A year-long celebration kicked off today recognizing the 80-year anniversary of present-day Ranken Jordan Pediatric Bridge Hospital, a unique facility that helps children with complex conditions transition safely to home.
On April 9, 1941, a St. Louis philanthropist, Mary Ranken Jordan, opened the doors to a new health care concept that focused on the essential role of play in healing for the sickest children.
Today, the hospital is known as Ranken Jordan Pediatric Bridge Hospital and it continues to pioneer specialized care approaches so more children with medically complex needs can heal and go home safely, empowered to thrive.
Since Ranken Jordan opened 80 years ago, it has cared for more than 8,000 patients.
“Mary Ranken Jordan was ahead of her time in understanding the importance of letting children play and socialize to help them recover from serious illnesses and injuries,” explains Brett Moorehouse, president and CEO of Ranken Jordan. “This Care Beyond the Bedside model has been our core care philosophy since the beginning. We have continued to expand on this to spark thousands of remarkable stories of recovery, healing and hope.”
Children always held a special place in Mary’s heart. After consulting with leading experts, Mary discovered a gap in care for children with ongoing medical needs such as polio, osteomyelitis and bone tuberculosis, which were scourges in the late 1930s and 1940s.
This sparked her passion for establishing the Ranken Jordan Home for Convalescent Crippled Children in 1941. Mary built the home on five acres of quiet countryside near Ladue and Spoede Road in St. Louis County. Children played outside whether they were in a wheelchair, bed or on crutches and they ate meals together each day in the dining room so they could socialize and further their development. Mary visited the children nearly every day and no patient was billed for care.
Although Mary passed away in 1962, her philanthropic impact is still felt by dozens of organizations, small and large, including the Saint Louis Art Museum, the Missouri History Museum and Variety the Children’s Charity of St. Louis as well as Ranken Jordan Pediatric Bridge Hospital.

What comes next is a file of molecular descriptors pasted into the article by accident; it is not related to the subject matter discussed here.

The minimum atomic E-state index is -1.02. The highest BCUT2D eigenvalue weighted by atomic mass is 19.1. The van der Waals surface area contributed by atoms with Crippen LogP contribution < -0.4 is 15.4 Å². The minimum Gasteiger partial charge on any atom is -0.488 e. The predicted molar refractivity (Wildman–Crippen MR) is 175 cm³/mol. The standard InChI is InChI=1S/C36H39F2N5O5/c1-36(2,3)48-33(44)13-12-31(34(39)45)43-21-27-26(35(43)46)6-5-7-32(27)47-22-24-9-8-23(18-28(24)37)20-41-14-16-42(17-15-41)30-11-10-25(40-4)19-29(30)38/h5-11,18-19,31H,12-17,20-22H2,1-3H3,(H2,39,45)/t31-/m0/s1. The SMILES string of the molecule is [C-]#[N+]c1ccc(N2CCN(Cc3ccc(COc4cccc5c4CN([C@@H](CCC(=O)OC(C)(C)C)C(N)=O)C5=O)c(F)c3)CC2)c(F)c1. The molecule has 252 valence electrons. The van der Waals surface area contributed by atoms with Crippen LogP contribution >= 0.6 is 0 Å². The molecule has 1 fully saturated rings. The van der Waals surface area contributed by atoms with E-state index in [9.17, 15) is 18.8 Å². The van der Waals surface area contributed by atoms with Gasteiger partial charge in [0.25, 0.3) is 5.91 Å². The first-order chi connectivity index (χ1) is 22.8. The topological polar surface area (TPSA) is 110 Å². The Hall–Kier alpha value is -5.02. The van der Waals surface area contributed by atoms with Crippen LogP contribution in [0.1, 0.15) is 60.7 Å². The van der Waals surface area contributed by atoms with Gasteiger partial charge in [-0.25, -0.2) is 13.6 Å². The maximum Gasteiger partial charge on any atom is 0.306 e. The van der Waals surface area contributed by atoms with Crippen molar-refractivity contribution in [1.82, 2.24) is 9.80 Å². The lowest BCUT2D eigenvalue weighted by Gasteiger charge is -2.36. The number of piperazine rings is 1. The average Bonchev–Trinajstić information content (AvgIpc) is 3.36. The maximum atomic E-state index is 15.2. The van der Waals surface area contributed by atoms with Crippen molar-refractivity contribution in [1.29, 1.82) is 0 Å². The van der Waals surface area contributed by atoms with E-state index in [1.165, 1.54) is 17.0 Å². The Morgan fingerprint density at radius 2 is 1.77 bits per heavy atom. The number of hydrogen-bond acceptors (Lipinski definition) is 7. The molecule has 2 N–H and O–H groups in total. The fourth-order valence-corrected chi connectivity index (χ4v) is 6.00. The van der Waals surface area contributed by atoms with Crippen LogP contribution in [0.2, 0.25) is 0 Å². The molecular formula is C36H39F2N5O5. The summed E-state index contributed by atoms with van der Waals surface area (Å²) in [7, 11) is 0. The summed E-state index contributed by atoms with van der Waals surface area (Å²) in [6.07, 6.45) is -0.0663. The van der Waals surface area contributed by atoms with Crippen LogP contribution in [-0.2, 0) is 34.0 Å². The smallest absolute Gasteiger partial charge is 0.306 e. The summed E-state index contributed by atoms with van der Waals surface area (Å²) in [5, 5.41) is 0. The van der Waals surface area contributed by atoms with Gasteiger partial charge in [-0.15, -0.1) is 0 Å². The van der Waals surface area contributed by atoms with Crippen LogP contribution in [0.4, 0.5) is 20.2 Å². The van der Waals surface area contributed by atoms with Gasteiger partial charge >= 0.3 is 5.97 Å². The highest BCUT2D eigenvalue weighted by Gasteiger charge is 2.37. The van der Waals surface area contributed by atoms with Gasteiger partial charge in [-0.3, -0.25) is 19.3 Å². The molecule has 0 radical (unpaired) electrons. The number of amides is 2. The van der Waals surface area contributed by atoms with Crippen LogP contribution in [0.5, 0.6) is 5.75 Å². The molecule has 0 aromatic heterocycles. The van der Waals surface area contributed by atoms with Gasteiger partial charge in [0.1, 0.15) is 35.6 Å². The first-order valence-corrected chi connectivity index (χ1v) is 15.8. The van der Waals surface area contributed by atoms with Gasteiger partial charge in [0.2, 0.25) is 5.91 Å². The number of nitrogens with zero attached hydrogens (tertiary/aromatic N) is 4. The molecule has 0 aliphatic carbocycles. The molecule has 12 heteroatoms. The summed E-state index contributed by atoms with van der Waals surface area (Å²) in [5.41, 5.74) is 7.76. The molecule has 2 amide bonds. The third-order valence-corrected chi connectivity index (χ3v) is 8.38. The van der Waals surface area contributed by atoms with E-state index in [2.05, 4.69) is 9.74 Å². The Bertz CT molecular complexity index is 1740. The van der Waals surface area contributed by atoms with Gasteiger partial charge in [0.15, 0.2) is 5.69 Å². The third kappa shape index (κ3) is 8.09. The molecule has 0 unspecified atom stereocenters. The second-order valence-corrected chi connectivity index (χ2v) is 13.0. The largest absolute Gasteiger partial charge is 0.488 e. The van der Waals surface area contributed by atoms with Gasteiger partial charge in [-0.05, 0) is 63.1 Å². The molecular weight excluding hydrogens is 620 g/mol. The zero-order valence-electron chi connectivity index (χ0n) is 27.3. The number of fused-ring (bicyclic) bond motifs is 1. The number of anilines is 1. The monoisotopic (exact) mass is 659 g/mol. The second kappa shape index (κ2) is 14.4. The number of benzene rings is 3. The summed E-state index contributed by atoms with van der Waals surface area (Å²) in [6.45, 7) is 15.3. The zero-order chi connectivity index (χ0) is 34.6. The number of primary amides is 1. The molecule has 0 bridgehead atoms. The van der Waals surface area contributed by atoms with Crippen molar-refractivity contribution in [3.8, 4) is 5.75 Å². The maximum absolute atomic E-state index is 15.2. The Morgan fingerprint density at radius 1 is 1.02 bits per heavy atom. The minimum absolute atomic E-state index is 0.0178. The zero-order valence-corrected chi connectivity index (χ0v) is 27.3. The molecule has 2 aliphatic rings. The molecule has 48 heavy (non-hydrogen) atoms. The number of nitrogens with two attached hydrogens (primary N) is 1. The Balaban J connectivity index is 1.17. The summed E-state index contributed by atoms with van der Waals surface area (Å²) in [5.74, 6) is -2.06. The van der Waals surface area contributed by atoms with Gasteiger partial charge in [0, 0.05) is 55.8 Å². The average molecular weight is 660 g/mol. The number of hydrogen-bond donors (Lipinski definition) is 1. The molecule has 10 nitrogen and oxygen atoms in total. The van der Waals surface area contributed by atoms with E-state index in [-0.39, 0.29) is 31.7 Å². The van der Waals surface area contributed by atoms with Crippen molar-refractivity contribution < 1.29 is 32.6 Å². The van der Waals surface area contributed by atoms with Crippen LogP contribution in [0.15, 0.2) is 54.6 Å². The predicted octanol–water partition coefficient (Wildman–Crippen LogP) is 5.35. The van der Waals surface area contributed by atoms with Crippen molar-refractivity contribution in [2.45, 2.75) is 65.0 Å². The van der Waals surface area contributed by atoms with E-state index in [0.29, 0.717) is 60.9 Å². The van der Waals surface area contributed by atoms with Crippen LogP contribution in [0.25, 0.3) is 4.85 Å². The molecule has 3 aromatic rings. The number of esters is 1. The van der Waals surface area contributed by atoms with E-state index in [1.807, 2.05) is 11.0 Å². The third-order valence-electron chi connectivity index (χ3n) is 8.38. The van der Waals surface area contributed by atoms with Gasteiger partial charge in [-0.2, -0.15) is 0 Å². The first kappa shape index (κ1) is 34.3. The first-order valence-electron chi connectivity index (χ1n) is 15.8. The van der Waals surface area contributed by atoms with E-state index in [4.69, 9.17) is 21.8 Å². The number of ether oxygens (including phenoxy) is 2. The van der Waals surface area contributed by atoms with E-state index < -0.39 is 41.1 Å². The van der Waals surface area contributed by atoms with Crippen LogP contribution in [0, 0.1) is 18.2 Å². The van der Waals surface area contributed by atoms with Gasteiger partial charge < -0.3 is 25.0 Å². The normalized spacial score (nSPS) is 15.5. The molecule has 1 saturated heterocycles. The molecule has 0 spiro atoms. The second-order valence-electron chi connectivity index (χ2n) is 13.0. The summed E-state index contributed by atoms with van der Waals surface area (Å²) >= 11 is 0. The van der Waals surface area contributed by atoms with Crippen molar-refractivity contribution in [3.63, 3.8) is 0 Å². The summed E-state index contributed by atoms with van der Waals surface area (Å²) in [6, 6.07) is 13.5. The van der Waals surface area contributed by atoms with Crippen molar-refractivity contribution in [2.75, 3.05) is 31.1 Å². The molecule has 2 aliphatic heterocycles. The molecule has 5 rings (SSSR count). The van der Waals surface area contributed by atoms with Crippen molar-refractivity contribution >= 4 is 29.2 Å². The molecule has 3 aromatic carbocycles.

As time took its toll on the original home and technology needs increased, Ranken Jordan built a modern, larger hospital in Maryland Heights in 2004. The bright, state-of-the art facility was designed to encourage play and activity. Ranken Jordan also converted from a pediatric nursing home to a licensed pediatric hospital.
In 2018, the hospital expanded again to 60 beds to serve even more children from throughout the region.
“As our services and care have advanced to serve increasingly challenging patients, Mary’s spirit continues to guide Ranken Jordan,” says Nick Holekamp, MD, chief medical officer. “The need for our specialized care continues to grow so we’re sharing our knowledge with others so they can duplicate Ranken Jordan’s care model in other cities.”
Ranken Jordan celebrated its official 80th anniversary with a virtual celebration and small gathering at the hospital. The ceremony began with an invocation from Rev. Travis Winckler of the Second Presbyterian Church in St. Louis’s Central West End—the same church where Mary Ranken Jordan worshipped.
Missouri Gov. Mike Parsons virtually presented a proclamation officially recognizing the anniversary and the history and impact Ranken Jordan has had on Missouri children.
Maryland Heights Mayor Mike Moeller also proclaimed April 9 as Ranken Jordan Day in the city. Rep. Doug Clemens of District 72 spoke at the celebration and was moved by a tour of Ranken Jordan. “We are proud to have Ranken Jordan as our neighbor to serve kids from around the country,” he says. “This is how all health care should be. It’s not just a health care facility, it also heals minds and spirits.”
In addition, Rep. Jill Schupp and Jaci Winship, a representative from Rep. Ann Wagner, attended the celebration to recognize Ranken Jordan for its service and care for children.
As the event concluded, Tricia Sievers, Ranken Jordan volunteer manager, announced that vaccinated volunteers will be welcomed back in the building beginning with Volunteer Appreciation Week, April 18-24. The COVID-19 pandemic had restricted volunteer visits at Ranken Jordan.
Volunteers were dearly missed during the pandemic, considering Ranken Jordan volunteers have provided more than 200,000 hours of service over the past 10 years.
The culmination of Ranken Jordan’s year-long celebration of 80 years will be a gala, scheduled for April 9, 2022.
To learn more about Ranken Jordan and The MRJ Way, the 80th anniversary campaign that reconnects the hospital to the passions and purpose of the founder, Mary Ranken Jordan, visit rankenjordan.org.